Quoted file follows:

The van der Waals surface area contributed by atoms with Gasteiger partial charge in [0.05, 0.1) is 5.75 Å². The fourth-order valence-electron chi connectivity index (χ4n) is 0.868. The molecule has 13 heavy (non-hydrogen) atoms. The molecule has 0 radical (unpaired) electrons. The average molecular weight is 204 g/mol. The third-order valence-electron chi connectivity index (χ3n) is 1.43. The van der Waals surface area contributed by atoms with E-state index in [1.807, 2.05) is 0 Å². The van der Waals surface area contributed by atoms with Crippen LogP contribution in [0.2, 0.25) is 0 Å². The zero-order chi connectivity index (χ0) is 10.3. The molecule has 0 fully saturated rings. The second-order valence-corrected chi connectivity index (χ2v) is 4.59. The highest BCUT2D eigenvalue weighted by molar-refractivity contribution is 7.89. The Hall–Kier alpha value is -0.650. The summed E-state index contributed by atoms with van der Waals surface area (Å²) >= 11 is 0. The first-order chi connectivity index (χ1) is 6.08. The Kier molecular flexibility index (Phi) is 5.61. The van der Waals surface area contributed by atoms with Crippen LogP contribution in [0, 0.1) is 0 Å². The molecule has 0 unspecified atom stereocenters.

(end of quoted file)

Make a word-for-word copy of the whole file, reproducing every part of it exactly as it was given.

The van der Waals surface area contributed by atoms with Gasteiger partial charge in [0.05, 0.1) is 5.75 Å². The fourth-order valence-electron chi connectivity index (χ4n) is 0.868. The molecule has 13 heavy (non-hydrogen) atoms. The molecule has 0 radical (unpaired) electrons. The average molecular weight is 204 g/mol. The third-order valence-electron chi connectivity index (χ3n) is 1.43. The van der Waals surface area contributed by atoms with E-state index in [1.807, 2.05) is 0 Å². The van der Waals surface area contributed by atoms with Crippen LogP contribution in [0.2, 0.25) is 0 Å². The zero-order chi connectivity index (χ0) is 10.3. The molecule has 0 fully saturated rings. The second-order valence-corrected chi connectivity index (χ2v) is 4.59. The highest BCUT2D eigenvalue weighted by molar-refractivity contribution is 7.89. The Hall–Kier alpha value is -0.650. The summed E-state index contributed by atoms with van der Waals surface area (Å²) >= 11 is 0. The first-order chi connectivity index (χ1) is 6.08. The Kier molecular flexibility index (Phi) is 5.61. The van der Waals surface area contributed by atoms with Crippen LogP contribution in [0, 0.1) is 0 Å². The molecule has 0 unspecified atom stereocenters.